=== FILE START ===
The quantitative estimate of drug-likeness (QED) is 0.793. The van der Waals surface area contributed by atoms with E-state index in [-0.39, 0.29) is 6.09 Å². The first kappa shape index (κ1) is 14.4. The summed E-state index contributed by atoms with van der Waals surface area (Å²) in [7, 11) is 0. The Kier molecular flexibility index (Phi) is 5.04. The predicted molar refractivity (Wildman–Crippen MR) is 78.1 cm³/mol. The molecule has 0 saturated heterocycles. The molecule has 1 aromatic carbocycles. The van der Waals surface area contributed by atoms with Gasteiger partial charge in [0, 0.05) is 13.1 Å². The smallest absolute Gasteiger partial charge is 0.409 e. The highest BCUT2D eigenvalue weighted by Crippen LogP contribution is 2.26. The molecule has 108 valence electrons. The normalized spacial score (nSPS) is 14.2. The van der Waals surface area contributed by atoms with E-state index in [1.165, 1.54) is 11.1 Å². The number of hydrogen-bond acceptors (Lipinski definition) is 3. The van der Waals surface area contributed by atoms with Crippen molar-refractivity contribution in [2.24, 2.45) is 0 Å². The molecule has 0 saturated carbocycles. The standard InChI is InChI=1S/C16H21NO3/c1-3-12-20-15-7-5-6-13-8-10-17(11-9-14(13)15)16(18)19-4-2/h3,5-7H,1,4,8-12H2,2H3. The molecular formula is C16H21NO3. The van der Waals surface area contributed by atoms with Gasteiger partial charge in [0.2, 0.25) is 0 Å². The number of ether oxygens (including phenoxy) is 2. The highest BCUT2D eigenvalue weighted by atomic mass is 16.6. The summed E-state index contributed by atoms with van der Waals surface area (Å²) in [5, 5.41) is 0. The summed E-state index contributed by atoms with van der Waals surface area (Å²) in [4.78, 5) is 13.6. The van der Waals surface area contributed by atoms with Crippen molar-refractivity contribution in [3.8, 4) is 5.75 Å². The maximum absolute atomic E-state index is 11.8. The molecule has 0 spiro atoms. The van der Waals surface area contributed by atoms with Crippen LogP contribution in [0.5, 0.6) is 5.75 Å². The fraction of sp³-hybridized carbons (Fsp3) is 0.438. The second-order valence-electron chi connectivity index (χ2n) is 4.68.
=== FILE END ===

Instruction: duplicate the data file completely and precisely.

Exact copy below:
The quantitative estimate of drug-likeness (QED) is 0.793. The van der Waals surface area contributed by atoms with E-state index in [-0.39, 0.29) is 6.09 Å². The first kappa shape index (κ1) is 14.4. The summed E-state index contributed by atoms with van der Waals surface area (Å²) in [7, 11) is 0. The Kier molecular flexibility index (Phi) is 5.04. The predicted molar refractivity (Wildman–Crippen MR) is 78.1 cm³/mol. The molecule has 0 saturated heterocycles. The molecule has 1 aromatic carbocycles. The van der Waals surface area contributed by atoms with Gasteiger partial charge in [0, 0.05) is 13.1 Å². The smallest absolute Gasteiger partial charge is 0.409 e. The highest BCUT2D eigenvalue weighted by Crippen LogP contribution is 2.26. The molecule has 108 valence electrons. The normalized spacial score (nSPS) is 14.2. The van der Waals surface area contributed by atoms with E-state index in [1.165, 1.54) is 11.1 Å². The number of hydrogen-bond acceptors (Lipinski definition) is 3. The van der Waals surface area contributed by atoms with Crippen molar-refractivity contribution in [2.24, 2.45) is 0 Å². The molecule has 0 saturated carbocycles. The standard InChI is InChI=1S/C16H21NO3/c1-3-12-20-15-7-5-6-13-8-10-17(11-9-14(13)15)16(18)19-4-2/h3,5-7H,1,4,8-12H2,2H3. The molecular formula is C16H21NO3. The van der Waals surface area contributed by atoms with Gasteiger partial charge in [0.2, 0.25) is 0 Å². The number of ether oxygens (including phenoxy) is 2. The highest BCUT2D eigenvalue weighted by atomic mass is 16.6. The summed E-state index contributed by atoms with van der Waals surface area (Å²) in [5, 5.41) is 0. The summed E-state index contributed by atoms with van der Waals surface area (Å²) in [4.78, 5) is 13.6. The van der Waals surface area contributed by atoms with Crippen molar-refractivity contribution in [3.8, 4) is 5.75 Å². The maximum absolute atomic E-state index is 11.8. The molecule has 0 spiro atoms. The van der Waals surface area contributed by atoms with Crippen LogP contribution in [0.5, 0.6) is 5.75 Å². The fraction of sp³-hybridized carbons (Fsp3) is 0.438. The second-order valence-electron chi connectivity index (χ2n) is 4.68.